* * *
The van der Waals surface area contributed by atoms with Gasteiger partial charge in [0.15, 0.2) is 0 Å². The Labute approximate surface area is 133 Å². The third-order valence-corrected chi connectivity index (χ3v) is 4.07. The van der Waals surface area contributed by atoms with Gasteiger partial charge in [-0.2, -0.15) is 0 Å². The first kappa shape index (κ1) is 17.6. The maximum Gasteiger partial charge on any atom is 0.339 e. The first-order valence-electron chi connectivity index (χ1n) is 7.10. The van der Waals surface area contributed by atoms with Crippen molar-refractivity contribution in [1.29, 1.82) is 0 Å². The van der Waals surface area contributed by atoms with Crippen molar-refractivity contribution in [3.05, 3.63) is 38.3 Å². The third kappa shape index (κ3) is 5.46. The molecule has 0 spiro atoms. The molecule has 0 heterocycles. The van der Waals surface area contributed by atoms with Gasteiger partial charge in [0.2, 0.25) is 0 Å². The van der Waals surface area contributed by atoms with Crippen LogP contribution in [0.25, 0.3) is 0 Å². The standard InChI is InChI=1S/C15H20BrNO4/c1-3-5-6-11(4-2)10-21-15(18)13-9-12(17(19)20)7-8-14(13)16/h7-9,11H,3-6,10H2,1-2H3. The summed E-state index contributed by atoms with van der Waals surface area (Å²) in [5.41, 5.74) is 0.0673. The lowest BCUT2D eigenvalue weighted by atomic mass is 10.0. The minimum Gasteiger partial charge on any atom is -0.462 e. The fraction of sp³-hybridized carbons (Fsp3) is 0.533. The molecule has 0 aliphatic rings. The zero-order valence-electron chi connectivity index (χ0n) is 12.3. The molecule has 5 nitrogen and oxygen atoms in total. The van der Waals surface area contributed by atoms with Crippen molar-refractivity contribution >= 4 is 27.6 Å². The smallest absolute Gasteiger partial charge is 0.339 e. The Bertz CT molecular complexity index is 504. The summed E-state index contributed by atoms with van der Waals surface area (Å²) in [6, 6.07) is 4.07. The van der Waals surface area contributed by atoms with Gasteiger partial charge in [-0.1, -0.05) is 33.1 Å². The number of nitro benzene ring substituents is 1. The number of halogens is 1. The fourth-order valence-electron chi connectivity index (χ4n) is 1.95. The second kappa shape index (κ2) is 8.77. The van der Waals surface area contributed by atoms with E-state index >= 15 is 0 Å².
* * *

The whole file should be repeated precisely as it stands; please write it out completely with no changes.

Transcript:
The van der Waals surface area contributed by atoms with Gasteiger partial charge in [0.15, 0.2) is 0 Å². The Labute approximate surface area is 133 Å². The third-order valence-corrected chi connectivity index (χ3v) is 4.07. The van der Waals surface area contributed by atoms with Gasteiger partial charge in [-0.2, -0.15) is 0 Å². The first kappa shape index (κ1) is 17.6. The maximum Gasteiger partial charge on any atom is 0.339 e. The first-order valence-electron chi connectivity index (χ1n) is 7.10. The van der Waals surface area contributed by atoms with Crippen molar-refractivity contribution in [1.29, 1.82) is 0 Å². The van der Waals surface area contributed by atoms with Crippen molar-refractivity contribution in [3.05, 3.63) is 38.3 Å². The third kappa shape index (κ3) is 5.46. The molecule has 0 spiro atoms. The molecule has 0 heterocycles. The van der Waals surface area contributed by atoms with Gasteiger partial charge in [0.2, 0.25) is 0 Å². The van der Waals surface area contributed by atoms with Crippen LogP contribution in [0.25, 0.3) is 0 Å². The standard InChI is InChI=1S/C15H20BrNO4/c1-3-5-6-11(4-2)10-21-15(18)13-9-12(17(19)20)7-8-14(13)16/h7-9,11H,3-6,10H2,1-2H3. The summed E-state index contributed by atoms with van der Waals surface area (Å²) in [5.41, 5.74) is 0.0673. The lowest BCUT2D eigenvalue weighted by atomic mass is 10.0. The minimum Gasteiger partial charge on any atom is -0.462 e. The fraction of sp³-hybridized carbons (Fsp3) is 0.533. The molecule has 0 aliphatic rings. The zero-order valence-electron chi connectivity index (χ0n) is 12.3. The molecule has 5 nitrogen and oxygen atoms in total. The van der Waals surface area contributed by atoms with Crippen molar-refractivity contribution >= 4 is 27.6 Å². The smallest absolute Gasteiger partial charge is 0.339 e. The Bertz CT molecular complexity index is 504. The summed E-state index contributed by atoms with van der Waals surface area (Å²) in [6, 6.07) is 4.07. The van der Waals surface area contributed by atoms with Gasteiger partial charge in [-0.1, -0.05) is 33.1 Å². The number of nitro benzene ring substituents is 1. The number of halogens is 1. The fourth-order valence-electron chi connectivity index (χ4n) is 1.95. The second kappa shape index (κ2) is 8.77. The van der Waals surface area contributed by atoms with E-state index >= 15 is 0 Å².